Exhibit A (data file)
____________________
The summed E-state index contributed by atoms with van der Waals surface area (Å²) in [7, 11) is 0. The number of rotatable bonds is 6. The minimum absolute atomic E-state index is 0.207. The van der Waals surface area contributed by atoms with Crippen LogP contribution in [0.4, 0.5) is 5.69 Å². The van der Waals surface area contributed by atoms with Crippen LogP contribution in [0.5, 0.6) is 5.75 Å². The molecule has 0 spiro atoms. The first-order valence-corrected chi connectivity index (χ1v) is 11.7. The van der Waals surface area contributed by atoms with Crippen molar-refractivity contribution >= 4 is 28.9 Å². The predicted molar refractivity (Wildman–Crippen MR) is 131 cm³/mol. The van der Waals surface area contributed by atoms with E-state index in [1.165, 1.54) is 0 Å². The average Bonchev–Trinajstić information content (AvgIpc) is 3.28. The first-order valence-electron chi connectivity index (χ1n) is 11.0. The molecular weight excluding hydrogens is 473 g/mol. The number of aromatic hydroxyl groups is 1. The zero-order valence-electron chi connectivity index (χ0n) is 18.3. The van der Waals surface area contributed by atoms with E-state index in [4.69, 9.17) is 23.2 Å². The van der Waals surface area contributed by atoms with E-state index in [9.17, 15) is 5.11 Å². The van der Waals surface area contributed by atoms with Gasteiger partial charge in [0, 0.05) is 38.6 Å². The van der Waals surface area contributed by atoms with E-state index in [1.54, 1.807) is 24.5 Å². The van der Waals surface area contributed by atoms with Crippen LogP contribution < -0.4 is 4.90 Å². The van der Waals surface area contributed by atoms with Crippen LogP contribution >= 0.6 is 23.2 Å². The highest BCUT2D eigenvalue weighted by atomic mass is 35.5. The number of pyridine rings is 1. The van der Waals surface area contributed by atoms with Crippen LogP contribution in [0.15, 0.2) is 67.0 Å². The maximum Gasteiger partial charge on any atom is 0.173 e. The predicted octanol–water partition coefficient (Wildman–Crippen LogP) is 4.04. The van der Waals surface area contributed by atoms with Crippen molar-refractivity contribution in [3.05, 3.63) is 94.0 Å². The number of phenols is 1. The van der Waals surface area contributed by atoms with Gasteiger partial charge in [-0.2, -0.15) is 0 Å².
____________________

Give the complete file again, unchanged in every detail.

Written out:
The summed E-state index contributed by atoms with van der Waals surface area (Å²) in [7, 11) is 0. The number of rotatable bonds is 6. The minimum absolute atomic E-state index is 0.207. The van der Waals surface area contributed by atoms with Crippen LogP contribution in [0.4, 0.5) is 5.69 Å². The van der Waals surface area contributed by atoms with Crippen LogP contribution in [0.5, 0.6) is 5.75 Å². The molecule has 0 spiro atoms. The first-order valence-corrected chi connectivity index (χ1v) is 11.7. The van der Waals surface area contributed by atoms with Crippen molar-refractivity contribution >= 4 is 28.9 Å². The predicted molar refractivity (Wildman–Crippen MR) is 131 cm³/mol. The van der Waals surface area contributed by atoms with E-state index in [1.165, 1.54) is 0 Å². The average Bonchev–Trinajstić information content (AvgIpc) is 3.28. The first-order valence-electron chi connectivity index (χ1n) is 11.0. The molecular weight excluding hydrogens is 473 g/mol. The number of aromatic hydroxyl groups is 1. The zero-order valence-electron chi connectivity index (χ0n) is 18.3. The van der Waals surface area contributed by atoms with E-state index in [4.69, 9.17) is 23.2 Å². The van der Waals surface area contributed by atoms with E-state index in [9.17, 15) is 5.11 Å². The van der Waals surface area contributed by atoms with Gasteiger partial charge in [0, 0.05) is 38.6 Å². The van der Waals surface area contributed by atoms with E-state index in [1.54, 1.807) is 24.5 Å². The van der Waals surface area contributed by atoms with Crippen LogP contribution < -0.4 is 4.90 Å². The van der Waals surface area contributed by atoms with Crippen LogP contribution >= 0.6 is 23.2 Å². The highest BCUT2D eigenvalue weighted by atomic mass is 35.5. The number of pyridine rings is 1. The van der Waals surface area contributed by atoms with Crippen LogP contribution in [0.15, 0.2) is 67.0 Å². The maximum Gasteiger partial charge on any atom is 0.173 e. The predicted octanol–water partition coefficient (Wildman–Crippen LogP) is 4.04. The van der Waals surface area contributed by atoms with Crippen molar-refractivity contribution in [3.05, 3.63) is 94.0 Å². The number of phenols is 1. The van der Waals surface area contributed by atoms with Gasteiger partial charge in [-0.2, -0.15) is 0 Å².